Sheffield — It’s difficult to know exactly where the movement to merge two South County school districts will take us. But one thing is certain: It has gotten off to a positive start.
This meeting followed another one earlier this month of municipal officials from the eight towns that would be affected by the potential merger. Click here to see video of that meeting in Sheffield Town Hall.
Southern Berkshire Chair Jane Burke described the historic summit (click here to listen to an audio recording of it) as an “ice-breaker” and asked what a consolidated district would look like. At this stage no one really knew.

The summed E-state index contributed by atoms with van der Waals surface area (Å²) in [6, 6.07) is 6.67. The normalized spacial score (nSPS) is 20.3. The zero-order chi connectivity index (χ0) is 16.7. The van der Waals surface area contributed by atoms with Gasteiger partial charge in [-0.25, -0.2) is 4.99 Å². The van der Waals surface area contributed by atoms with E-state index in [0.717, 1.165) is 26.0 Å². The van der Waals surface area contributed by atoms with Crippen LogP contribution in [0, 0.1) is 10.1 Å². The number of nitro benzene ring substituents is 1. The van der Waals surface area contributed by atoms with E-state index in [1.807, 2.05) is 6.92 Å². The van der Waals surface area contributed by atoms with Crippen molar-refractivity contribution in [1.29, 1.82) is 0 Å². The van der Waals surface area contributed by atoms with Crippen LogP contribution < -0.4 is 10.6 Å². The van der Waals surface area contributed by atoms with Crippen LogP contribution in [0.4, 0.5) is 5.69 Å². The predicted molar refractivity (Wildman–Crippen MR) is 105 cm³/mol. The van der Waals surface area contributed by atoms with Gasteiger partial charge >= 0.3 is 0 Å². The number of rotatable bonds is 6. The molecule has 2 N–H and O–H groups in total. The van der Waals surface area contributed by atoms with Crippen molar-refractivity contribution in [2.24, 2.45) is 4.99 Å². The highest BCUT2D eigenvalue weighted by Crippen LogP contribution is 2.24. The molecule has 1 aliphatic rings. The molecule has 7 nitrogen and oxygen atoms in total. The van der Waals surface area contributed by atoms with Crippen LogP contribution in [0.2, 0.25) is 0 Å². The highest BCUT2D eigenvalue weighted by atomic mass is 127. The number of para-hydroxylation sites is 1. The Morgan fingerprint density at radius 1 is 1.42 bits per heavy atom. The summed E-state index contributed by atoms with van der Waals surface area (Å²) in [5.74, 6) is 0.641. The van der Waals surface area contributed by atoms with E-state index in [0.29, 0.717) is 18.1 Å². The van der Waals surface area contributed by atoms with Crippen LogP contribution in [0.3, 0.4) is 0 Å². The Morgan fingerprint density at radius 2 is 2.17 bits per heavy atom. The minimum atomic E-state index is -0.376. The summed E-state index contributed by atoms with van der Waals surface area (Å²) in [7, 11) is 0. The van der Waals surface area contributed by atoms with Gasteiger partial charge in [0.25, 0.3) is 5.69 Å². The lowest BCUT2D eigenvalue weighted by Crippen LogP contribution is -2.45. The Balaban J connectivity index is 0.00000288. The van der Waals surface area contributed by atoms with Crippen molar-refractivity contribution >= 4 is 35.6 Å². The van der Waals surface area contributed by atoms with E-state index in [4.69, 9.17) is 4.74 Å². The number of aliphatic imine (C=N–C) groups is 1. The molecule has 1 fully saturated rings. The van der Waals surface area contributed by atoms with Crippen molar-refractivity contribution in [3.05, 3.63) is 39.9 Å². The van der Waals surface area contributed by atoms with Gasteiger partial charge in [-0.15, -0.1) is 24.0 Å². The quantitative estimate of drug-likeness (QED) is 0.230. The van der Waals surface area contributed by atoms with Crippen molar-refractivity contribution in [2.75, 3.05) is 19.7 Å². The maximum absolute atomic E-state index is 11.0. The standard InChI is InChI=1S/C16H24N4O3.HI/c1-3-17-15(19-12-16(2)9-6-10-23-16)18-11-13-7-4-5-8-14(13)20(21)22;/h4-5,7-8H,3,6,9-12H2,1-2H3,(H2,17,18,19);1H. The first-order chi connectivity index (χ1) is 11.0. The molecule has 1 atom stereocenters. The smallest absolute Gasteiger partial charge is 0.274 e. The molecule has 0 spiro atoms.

But the move toward a merger gathered steam when Berkshire Hills Regional School Committee member Rich Dohoney proposed in June that his district send a letter to SBRSD “for the purpose of either forming, or consolidating into, a regional high school district to serve grades 9-12.”
That created friction with members of the Southern Berkshire school committee, some of whom complained of being blindsided and lamented that they had first learned of Dohoney’s missive from the news media.
Fences were subsequently mended when Burke and Sheffield Board of Selectmen Chair Rene Wood traveled to Great Barrington last month to meet with Berkshire Hills officials in what Berkshire Hills committee Chair Steve Bannon hailed as an “historic night.”
Southern Berkshire school committee members and selectmen from its five member towns subsequently made it known that they are not interested in forming a new regional school district only for the high school grades. Berkshire Hills has since agreed.